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Going Ong and Ong: Thoughts on Orality and Literacy

“Once the word is technologized, there is no effective way to criticize what technology has done with it without the aid of the highest technology available.”

Though I felt like I was slogging through a morass of scholarly flatulence at points, for the most part, I liked the Ong reading, especially his occasional flakes of raspy humor.  I’d never thought of written language as a one-dimensional facsimile of three-dimensional spoken communication.  For me speaking and reading/writing are two completely different exercises and though they obviously influence each other, I’d never really considered the extent to which the ability to write structures our experience of speech and, if Ong is to be believed, of the world around us.  Three themes in particular got me thinking about stuff: the nature of preliterate communication, the consequences of the transition to a written or textual culture, and the deviously clever evolutionary argument for linguistic determinism.

Language and thought are rooted in sound and grow out of the unconscious.  Spoken languages have no awareness of their own history or grammar until they become written; indeed, Ong seems to suggest that nothing can be studied in the usual sense before being transfigured and abstracted into written form.  In the fourth chapter he argues that abstraction itself is possible only for a literate mind.  I’m not so sure about this.  Surely children born bilingual in oral societies have some appreciation of the abstract nature of language since they can compare and contrast between their two mother tongues without resorting to writing.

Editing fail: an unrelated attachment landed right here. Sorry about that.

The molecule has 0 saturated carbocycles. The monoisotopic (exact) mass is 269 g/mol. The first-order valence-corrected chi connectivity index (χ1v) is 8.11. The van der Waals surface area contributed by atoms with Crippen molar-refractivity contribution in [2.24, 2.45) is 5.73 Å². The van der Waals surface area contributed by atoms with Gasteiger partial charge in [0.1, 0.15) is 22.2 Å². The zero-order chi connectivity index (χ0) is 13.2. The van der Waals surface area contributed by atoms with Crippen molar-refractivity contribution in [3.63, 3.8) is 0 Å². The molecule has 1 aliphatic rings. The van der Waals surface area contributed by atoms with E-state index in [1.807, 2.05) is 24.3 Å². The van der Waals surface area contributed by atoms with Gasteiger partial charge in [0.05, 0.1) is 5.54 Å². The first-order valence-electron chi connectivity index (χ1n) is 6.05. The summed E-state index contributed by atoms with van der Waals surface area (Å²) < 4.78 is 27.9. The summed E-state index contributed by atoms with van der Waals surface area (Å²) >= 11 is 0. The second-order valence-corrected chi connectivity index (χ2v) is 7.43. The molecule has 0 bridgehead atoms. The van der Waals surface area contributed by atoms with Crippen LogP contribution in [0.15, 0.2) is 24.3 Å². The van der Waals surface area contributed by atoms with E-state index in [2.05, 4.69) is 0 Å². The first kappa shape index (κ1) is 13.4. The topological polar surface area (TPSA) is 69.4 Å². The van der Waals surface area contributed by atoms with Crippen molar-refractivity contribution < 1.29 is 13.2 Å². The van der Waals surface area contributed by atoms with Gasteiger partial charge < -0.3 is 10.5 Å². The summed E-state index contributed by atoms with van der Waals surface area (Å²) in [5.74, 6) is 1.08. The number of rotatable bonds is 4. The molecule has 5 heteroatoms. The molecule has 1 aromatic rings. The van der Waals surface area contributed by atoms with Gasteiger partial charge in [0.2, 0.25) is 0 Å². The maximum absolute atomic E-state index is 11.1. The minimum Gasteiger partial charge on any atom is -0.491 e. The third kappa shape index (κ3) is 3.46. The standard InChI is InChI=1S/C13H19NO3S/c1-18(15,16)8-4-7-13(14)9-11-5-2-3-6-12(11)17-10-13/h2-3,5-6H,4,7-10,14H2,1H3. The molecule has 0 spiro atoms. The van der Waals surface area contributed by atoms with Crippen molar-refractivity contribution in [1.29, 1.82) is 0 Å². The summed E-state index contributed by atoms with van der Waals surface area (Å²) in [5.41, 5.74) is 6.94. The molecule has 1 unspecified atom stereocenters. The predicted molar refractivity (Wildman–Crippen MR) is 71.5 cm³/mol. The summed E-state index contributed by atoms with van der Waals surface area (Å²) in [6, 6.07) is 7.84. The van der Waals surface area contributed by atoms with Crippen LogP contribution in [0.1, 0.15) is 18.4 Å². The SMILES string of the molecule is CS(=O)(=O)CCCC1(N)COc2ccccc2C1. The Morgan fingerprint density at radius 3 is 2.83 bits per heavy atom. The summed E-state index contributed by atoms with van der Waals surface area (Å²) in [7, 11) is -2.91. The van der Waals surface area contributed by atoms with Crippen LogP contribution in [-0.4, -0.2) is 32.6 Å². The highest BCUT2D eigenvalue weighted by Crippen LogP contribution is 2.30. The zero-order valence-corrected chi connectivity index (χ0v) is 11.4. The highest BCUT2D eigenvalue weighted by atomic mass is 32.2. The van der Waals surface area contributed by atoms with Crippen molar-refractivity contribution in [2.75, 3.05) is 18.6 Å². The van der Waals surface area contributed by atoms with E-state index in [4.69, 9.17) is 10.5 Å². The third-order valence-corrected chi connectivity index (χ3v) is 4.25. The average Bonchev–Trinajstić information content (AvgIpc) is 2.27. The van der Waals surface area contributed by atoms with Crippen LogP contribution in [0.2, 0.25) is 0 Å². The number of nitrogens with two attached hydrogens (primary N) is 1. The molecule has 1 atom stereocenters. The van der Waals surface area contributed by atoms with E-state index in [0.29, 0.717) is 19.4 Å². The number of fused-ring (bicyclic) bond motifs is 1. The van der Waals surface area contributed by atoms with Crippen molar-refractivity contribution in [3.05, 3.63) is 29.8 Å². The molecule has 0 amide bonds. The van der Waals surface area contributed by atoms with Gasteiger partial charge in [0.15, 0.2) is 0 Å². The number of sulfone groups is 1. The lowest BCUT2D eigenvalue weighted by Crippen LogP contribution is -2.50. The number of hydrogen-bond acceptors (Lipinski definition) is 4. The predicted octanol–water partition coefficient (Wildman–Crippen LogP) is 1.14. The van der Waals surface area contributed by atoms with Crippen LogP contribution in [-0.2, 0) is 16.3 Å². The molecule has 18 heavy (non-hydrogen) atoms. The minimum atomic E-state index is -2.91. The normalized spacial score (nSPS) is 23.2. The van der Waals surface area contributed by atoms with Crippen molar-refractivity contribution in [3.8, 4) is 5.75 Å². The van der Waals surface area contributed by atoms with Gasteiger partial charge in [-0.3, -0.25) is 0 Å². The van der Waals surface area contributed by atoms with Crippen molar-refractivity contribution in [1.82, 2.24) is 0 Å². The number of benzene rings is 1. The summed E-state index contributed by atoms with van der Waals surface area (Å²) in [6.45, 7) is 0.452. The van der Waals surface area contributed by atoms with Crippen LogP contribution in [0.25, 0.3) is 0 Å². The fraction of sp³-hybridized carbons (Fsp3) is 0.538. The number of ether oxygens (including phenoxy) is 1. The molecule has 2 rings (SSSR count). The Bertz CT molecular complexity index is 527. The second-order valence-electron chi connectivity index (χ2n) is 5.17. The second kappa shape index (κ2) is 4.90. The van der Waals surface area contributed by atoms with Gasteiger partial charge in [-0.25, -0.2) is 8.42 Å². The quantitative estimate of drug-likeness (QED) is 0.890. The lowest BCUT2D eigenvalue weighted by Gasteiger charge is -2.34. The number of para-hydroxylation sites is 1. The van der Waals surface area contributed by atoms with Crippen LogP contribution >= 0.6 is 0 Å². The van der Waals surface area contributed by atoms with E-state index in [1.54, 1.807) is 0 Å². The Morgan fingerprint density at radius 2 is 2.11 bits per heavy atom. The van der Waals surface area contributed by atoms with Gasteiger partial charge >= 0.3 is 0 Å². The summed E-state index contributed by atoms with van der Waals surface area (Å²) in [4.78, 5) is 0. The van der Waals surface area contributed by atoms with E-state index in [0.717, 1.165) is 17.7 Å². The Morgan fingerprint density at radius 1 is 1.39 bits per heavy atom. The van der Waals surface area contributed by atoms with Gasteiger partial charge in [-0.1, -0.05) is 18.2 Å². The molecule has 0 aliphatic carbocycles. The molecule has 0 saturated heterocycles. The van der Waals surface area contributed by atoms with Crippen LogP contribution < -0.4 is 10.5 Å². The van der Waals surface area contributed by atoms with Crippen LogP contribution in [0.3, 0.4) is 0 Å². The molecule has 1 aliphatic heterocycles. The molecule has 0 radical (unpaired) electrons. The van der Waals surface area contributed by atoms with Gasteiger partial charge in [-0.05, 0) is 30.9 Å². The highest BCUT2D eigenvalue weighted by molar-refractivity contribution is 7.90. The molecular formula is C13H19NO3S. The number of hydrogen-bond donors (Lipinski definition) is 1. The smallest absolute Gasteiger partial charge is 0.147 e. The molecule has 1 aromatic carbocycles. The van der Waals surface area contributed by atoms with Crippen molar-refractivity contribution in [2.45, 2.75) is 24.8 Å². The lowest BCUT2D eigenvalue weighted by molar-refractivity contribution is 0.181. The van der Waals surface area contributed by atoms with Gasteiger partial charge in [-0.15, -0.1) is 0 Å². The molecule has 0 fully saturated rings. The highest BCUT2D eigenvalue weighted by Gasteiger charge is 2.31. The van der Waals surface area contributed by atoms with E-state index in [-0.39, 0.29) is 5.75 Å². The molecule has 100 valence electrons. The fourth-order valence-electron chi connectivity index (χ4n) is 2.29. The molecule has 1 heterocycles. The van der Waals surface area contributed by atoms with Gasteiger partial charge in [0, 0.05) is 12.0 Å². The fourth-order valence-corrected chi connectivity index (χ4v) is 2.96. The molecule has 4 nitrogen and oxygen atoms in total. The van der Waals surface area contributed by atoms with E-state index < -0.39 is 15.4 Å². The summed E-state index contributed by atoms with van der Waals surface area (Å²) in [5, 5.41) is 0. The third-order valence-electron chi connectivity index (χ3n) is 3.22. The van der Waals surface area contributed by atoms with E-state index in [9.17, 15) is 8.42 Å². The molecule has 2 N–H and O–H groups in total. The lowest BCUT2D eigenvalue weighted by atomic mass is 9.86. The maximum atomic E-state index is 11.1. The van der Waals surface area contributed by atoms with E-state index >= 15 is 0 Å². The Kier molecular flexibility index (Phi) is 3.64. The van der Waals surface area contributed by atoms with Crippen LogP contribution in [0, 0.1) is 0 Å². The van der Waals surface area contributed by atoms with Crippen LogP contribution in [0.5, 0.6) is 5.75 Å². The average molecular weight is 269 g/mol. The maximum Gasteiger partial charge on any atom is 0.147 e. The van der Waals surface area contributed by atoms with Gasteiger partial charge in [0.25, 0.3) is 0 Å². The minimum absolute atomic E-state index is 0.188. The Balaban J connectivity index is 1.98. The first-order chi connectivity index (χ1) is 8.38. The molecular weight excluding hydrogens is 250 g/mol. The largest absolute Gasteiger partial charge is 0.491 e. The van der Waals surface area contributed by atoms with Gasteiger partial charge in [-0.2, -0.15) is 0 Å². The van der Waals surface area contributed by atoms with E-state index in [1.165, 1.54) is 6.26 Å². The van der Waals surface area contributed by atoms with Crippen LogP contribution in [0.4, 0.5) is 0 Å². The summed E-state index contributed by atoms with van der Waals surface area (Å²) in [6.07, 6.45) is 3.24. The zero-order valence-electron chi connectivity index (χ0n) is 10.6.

It makes sense, however, to attribute the shift from magical to rational thinking on the development of a written lingua franca and the commission of knowledge to the page.  What I’m not convinced of is that the loss of words’ totemic/magical value is a cause of this rather than a result.  Probably mutually reinforcing.

Ong admits he’s writing from within a Western humanistic scholarly tradition, but that colors his judgments in ways he may not be aware of.  To suggest that the Chinese are just waiting for the universal adoption of Mandarin before replacing Chinese script with a Roman alphabet is to misunderstand not only the nature of the Chinese language but also to give primacy to the linguistic tradition to which he belongs.  Chinese is not nearly as efficient or easy to learn or even legible from a distance as alphabetic languages, but if one believes Ong’s argument that writing changes the mind, then one would assume that writing differently changes the mind differently.  Does that mean the Chinese actually think differently because the level of abstraction of their writing is different than ours?  This smacks of linguistic determinism.  If it’s true, then he’s snuck through a theory that’s been long discredited by aligning it along a temporal axis rather than a cultural one.  If it’s not true, then why would the Chinese ever abandon a written language that has served them well for millennia?

This is why I struggled with the idea that writing irrevocably changes the mind.  Ong claims it’s a one-way street; you can’t come back up once you’ve gone down it.  There is a wistful nostalgia in his description of the demise of mnemonic memorization and what would now be considered the prodigious feats of mind of oral cultures.  Once you’re literate, you cannot fully understand words in the pre-literate way, he says.  I’m not so sure.  I think he’s confusing the advance of culture with the advance of communication.  Writing displaced memorization, I’m sure that’s true, but did it eradicate it?